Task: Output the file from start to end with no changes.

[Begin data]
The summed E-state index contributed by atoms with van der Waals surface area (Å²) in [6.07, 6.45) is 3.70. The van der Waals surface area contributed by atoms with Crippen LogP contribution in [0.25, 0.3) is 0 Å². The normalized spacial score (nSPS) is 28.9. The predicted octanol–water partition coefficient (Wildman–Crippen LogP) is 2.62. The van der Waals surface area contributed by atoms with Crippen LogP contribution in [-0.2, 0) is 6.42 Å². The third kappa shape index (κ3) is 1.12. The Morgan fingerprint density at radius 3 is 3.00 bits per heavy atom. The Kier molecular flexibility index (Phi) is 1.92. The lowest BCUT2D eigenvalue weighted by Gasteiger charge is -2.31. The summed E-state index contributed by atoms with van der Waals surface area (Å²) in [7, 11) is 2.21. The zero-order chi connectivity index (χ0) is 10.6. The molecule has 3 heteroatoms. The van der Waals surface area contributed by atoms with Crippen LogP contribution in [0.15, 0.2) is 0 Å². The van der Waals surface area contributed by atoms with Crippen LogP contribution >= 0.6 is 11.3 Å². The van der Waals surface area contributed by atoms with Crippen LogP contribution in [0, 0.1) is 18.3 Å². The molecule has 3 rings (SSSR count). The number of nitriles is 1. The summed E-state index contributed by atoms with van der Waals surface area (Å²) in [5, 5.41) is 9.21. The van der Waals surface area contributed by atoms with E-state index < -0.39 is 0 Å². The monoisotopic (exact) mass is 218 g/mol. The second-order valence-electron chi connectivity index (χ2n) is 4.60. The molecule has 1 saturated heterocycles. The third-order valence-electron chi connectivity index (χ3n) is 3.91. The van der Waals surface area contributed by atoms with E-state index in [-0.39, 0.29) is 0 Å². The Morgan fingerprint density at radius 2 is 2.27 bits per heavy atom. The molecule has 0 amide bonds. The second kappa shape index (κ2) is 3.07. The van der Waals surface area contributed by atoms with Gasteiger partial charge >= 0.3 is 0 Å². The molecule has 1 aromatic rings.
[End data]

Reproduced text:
The summed E-state index contributed by atoms with van der Waals surface area (Å²) in [6.07, 6.45) is 3.70. The van der Waals surface area contributed by atoms with Crippen LogP contribution in [0.25, 0.3) is 0 Å². The normalized spacial score (nSPS) is 28.9. The predicted octanol–water partition coefficient (Wildman–Crippen LogP) is 2.62. The van der Waals surface area contributed by atoms with Crippen LogP contribution in [-0.2, 0) is 6.42 Å². The third kappa shape index (κ3) is 1.12. The Morgan fingerprint density at radius 3 is 3.00 bits per heavy atom. The Kier molecular flexibility index (Phi) is 1.92. The lowest BCUT2D eigenvalue weighted by Gasteiger charge is -2.31. The summed E-state index contributed by atoms with van der Waals surface area (Å²) in [7, 11) is 2.21. The zero-order chi connectivity index (χ0) is 10.6. The molecule has 3 heteroatoms. The van der Waals surface area contributed by atoms with Crippen LogP contribution in [0.15, 0.2) is 0 Å². The van der Waals surface area contributed by atoms with Crippen LogP contribution >= 0.6 is 11.3 Å². The van der Waals surface area contributed by atoms with Crippen LogP contribution in [0, 0.1) is 18.3 Å². The molecule has 3 rings (SSSR count). The number of nitriles is 1. The summed E-state index contributed by atoms with van der Waals surface area (Å²) in [5, 5.41) is 9.21. The van der Waals surface area contributed by atoms with E-state index < -0.39 is 0 Å². The monoisotopic (exact) mass is 218 g/mol. The second-order valence-electron chi connectivity index (χ2n) is 4.60. The molecule has 1 saturated heterocycles. The third-order valence-electron chi connectivity index (χ3n) is 3.91. The van der Waals surface area contributed by atoms with E-state index in [-0.39, 0.29) is 0 Å². The Morgan fingerprint density at radius 2 is 2.27 bits per heavy atom. The molecule has 0 amide bonds. The second kappa shape index (κ2) is 3.07. The van der Waals surface area contributed by atoms with Gasteiger partial charge >= 0.3 is 0 Å². The molecule has 1 aromatic rings.